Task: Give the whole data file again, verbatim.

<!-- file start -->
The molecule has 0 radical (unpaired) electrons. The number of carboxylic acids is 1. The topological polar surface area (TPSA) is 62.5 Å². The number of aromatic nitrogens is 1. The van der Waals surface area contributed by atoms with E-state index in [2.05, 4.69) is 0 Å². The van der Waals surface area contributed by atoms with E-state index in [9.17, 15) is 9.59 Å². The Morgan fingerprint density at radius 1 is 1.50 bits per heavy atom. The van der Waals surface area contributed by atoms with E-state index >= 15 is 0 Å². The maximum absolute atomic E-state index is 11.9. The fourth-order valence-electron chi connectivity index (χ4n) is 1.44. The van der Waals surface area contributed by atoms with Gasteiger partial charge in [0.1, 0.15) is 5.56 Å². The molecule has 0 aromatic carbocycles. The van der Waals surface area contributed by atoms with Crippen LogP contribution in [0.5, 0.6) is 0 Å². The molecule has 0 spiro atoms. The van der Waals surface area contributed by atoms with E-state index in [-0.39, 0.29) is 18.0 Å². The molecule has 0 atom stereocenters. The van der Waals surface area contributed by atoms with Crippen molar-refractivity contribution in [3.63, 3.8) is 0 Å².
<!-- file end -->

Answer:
The molecule has 0 radical (unpaired) electrons. The number of carboxylic acids is 1. The topological polar surface area (TPSA) is 62.5 Å². The number of aromatic nitrogens is 1. The van der Waals surface area contributed by atoms with E-state index in [2.05, 4.69) is 0 Å². The van der Waals surface area contributed by atoms with E-state index in [9.17, 15) is 9.59 Å². The Morgan fingerprint density at radius 1 is 1.50 bits per heavy atom. The van der Waals surface area contributed by atoms with E-state index >= 15 is 0 Å². The maximum absolute atomic E-state index is 11.9. The fourth-order valence-electron chi connectivity index (χ4n) is 1.44. The van der Waals surface area contributed by atoms with Gasteiger partial charge in [0.1, 0.15) is 5.56 Å². The molecule has 0 aromatic carbocycles. The van der Waals surface area contributed by atoms with Crippen LogP contribution in [0.5, 0.6) is 0 Å². The molecule has 0 spiro atoms. The van der Waals surface area contributed by atoms with E-state index in [-0.39, 0.29) is 18.0 Å². The molecule has 0 atom stereocenters. The van der Waals surface area contributed by atoms with Crippen molar-refractivity contribution in [3.63, 3.8) is 0 Å².